The Sunday Mail
In 2007, Davies Mazodze made a life-changing decision: to tell the world the problem that was eating away his conscience and health.
For years, he had bottled up his secret.
But all that ended, when he featured on a ZBC TV commercial declaring that he was HIV positive.
“Imagine a grown-up man like me, weighing only 17kg …” his high-pitched voice boomed in the commercial.
Footage of this rare moment of disarming frankness, especially at a time when the disease was as dreaded as the plague, were wired in many people’s minds.
At the time, being HIV positive was considered to be a death sentence, with no chance of a reprieve.
However, 12 years later, the 54-year-old Mazodze, who is principal lecturer at the United College of Education (UCE) in Bulawayo, now believes that HIV is not only manageable, but can be conquered as well.
“As you can see, I am slowly ageing,” he says, as he touches his grey hair during an interview with The Sunday Mail.
“However, I remember a time when I weighed less than 20 kilogrammes and my CD4 count was about 17.
“I could not walk, so my wife carried me in her arms like a baby.
“Every minute that passed felt like the last one, I never thought I would live to see this very day.
“It was bad back then, lives were lost needlessly because of fear and stigmatisation.
“Being HIV positive was a death sentence. Once one tested positive it meant death, and most people died not because of the condition itself, but because of stigma and being terrified to ask for help.”
Born in 1965 in Gutu, Masvingo, Mazodze grew up listening the country’s first HIV-positive activist, Auxillia Chimusoro, who occasionally visited Mupandawana Growth Point to educate people on HIV/ AIDS.
He used to disinterestedly listen to her from afar as he never imagined himself in the same circumstances.
In 2003, Mazodze’s life came crashing down, or so he thought, when he was diagnosed with HIV.
“I was admitted at Premier Service Medical Investments in Chiredzi after experiencing cold flushes,” he added.
“At first, I was given some pills as I thought it was malaria. My condition, however, continued to deteriorate.
“After going through several tests, my doctor decided to do an HIV test and promised to give me the results the following day.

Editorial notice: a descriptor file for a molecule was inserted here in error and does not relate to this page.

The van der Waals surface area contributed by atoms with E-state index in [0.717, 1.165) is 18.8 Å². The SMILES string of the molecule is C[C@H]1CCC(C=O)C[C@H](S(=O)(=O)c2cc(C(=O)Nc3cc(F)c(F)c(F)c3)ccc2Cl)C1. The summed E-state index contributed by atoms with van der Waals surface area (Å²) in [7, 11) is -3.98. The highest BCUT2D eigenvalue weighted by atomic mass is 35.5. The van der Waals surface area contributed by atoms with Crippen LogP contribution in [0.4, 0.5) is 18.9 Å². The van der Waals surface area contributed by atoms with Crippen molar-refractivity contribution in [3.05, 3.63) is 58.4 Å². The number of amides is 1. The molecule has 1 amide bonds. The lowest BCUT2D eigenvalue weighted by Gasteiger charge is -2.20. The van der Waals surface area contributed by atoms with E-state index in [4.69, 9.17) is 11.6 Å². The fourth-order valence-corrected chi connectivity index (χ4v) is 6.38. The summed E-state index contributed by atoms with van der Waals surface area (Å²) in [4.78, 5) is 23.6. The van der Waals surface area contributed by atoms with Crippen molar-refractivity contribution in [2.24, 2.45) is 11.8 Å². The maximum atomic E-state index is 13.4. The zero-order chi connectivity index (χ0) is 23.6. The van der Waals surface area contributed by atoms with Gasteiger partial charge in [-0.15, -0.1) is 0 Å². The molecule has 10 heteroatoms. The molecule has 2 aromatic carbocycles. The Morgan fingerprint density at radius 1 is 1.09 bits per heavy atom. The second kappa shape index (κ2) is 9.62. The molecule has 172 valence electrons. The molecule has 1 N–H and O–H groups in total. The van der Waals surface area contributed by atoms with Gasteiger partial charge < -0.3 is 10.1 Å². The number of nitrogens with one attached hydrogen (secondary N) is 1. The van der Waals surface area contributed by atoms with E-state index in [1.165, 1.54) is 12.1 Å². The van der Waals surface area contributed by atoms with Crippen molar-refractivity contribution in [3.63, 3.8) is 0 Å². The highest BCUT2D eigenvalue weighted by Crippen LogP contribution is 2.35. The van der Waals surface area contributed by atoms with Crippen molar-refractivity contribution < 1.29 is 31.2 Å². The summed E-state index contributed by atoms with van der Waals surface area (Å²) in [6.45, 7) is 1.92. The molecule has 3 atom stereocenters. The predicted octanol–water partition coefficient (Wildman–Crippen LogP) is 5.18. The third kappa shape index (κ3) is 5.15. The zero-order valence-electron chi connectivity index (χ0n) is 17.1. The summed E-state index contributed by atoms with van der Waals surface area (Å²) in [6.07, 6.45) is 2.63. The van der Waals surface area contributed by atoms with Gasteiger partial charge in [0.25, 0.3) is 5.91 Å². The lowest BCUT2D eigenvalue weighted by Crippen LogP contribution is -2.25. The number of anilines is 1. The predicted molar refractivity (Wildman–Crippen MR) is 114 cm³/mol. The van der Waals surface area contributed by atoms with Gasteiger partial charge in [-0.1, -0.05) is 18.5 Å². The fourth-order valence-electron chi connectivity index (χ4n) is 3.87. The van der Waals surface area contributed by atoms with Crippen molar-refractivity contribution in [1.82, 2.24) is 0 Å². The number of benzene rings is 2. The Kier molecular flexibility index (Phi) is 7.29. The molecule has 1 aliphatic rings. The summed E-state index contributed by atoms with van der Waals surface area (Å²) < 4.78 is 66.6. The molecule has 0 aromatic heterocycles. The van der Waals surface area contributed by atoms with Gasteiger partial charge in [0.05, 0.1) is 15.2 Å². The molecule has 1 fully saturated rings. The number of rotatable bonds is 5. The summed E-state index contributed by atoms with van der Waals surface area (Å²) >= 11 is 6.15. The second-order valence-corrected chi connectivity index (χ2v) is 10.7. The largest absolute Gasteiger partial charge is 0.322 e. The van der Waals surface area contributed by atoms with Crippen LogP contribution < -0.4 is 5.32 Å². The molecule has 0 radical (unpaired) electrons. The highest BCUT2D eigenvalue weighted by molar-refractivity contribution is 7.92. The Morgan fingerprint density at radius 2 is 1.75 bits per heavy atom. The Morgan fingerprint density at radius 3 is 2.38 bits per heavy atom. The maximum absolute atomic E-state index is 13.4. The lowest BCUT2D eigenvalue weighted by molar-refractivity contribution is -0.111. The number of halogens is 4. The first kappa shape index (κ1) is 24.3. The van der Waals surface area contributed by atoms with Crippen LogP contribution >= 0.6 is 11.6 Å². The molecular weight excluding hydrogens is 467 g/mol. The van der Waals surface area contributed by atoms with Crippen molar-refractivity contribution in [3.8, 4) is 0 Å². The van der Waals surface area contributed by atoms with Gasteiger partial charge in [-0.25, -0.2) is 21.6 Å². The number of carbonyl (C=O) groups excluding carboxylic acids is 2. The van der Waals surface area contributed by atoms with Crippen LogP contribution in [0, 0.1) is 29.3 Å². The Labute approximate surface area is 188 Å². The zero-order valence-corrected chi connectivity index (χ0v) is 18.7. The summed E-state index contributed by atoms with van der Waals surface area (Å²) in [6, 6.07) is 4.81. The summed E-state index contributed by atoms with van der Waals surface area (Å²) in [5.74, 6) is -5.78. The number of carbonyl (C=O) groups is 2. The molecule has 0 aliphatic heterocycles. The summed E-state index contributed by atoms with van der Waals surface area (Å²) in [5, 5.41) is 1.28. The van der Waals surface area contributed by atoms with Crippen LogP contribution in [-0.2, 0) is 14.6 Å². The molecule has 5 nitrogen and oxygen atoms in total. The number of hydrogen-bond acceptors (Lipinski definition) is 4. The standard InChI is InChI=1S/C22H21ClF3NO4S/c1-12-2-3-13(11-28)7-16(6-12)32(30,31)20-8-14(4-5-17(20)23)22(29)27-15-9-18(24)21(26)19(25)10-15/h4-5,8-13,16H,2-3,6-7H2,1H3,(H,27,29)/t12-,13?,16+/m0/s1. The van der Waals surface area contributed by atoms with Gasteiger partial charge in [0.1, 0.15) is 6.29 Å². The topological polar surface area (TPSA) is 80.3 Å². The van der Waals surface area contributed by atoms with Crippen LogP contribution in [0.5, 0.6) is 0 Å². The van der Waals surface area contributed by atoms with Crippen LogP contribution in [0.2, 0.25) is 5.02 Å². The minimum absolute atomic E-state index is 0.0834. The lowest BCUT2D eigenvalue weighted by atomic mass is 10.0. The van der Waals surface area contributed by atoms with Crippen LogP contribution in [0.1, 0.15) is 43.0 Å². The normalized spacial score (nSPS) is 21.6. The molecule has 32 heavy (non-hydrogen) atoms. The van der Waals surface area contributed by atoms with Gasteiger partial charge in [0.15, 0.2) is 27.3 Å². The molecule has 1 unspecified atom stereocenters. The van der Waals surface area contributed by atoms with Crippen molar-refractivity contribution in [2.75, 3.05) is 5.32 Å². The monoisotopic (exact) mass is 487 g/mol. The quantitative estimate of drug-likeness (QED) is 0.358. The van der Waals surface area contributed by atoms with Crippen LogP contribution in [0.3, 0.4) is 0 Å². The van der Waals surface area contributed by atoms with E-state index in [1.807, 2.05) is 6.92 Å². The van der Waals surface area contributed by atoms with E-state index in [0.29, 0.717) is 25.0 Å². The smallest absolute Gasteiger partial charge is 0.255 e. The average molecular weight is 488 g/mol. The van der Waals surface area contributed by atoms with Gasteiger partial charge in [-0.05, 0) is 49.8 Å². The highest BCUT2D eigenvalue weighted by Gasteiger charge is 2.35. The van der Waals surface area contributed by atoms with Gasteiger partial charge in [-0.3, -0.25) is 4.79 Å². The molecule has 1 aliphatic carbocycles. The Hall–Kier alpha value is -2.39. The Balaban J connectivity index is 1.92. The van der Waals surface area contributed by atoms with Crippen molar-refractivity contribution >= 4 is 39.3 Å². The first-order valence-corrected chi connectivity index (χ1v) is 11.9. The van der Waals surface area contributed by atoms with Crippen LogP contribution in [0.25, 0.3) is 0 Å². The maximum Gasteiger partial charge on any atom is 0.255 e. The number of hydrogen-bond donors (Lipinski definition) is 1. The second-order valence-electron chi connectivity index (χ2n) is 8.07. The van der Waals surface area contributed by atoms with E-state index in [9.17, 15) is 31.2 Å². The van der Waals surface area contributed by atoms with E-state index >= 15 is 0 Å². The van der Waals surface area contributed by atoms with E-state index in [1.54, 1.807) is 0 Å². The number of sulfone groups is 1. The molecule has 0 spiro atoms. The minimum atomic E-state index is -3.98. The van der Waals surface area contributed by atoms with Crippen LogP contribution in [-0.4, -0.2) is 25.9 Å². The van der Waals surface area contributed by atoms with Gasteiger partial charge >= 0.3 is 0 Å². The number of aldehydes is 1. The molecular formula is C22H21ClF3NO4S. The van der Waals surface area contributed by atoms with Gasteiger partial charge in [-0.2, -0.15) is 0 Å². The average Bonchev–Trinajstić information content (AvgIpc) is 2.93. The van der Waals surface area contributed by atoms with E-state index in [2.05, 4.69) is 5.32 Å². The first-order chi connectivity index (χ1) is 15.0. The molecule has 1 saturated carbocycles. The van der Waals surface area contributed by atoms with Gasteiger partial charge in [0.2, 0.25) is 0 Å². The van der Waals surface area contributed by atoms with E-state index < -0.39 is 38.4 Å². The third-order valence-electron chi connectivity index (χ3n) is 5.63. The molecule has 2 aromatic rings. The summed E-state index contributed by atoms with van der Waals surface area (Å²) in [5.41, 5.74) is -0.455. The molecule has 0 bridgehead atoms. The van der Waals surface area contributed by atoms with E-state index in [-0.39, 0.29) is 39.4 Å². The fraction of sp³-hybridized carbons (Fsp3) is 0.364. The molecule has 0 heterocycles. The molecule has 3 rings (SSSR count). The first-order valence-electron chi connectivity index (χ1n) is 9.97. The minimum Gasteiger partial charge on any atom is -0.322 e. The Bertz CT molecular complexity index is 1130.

“Days later, there were no results. I started nagging the doctor, whom I now suspected did not know how to break the news to me.
“After continuous nagging, he summoned his courage and told me I was HIV positive. I was shocked. I felt angry and betrayed. Most of all, I felt my life was over.”
Days later, he was discharged from hospital and travelled back to Renco, a gold mining town south of Masvingo, where he was a history teacher.
Preparing for death
Relatives gathered and it was immediately decided that he be taken to the rural areas.
“It was decided that I travel whilst I was still alive as it was costly to transport a dead person,” he explained. “My wife was against it and that is how I stayed.
“Whenever church and community members came to pray for me, they would always cry due to the state that I was in.”
A month after being discharged from the hospital, he received two bottles of antiretroviral drugs from his doctor.
It was the last attempt to save his life.
Slowly, he began to show signs of life and eventually recovered.
In 2006, he joined UCE and became a member of the institution’s support group.
He immediately revealed his status.
“When I got better, I felt I owed it to those who had prayed for me to tell the truth about my status and tell them that I had not been bewitched,” he added.
“I also wanted to help people understand and accept the condition.”
After featuring in the ZTV advert, Mazodze became a popular figure.
Local and international HIV/AIDS institutions wanted to work with him on awareness programmes.
He travelled around Africa and Europe to talk about HIV/AIDS.
“Naturally, I am an orator,” he says with a chuckle.“I am gifted in speaking. Those close to me know that I am good at teaching and counselling. I guess that is my gift and when I was born, the universe knew that I would use it someday to save a few lives.”
Although his voice saved a few lives, as he says, he regrets not being there when his wife died in 2009. Mazodze’s wife succumbed to the disease while he was away attending a workshop.
He, however, has not lost hope.
He recently graduated with a master’s degree in Special Needs in Education from Great Zimbabwe University.
“I was the top student in my class when I graduated,” he adds with a grin.
“I now weigh over 80 kilogrammes, my CD4 count is over 1 000 and my HIV is undetectable. That does not mean I no longer have the virus, it means I am as healthy as anyone and can live my life to the fullest.
“I am still looking to many more years and raising my daughter, Natasha.”
He now spends a lot of time giving advice and counselling services to those in need.
Mazodze hopes to live to see an HIV-free generation.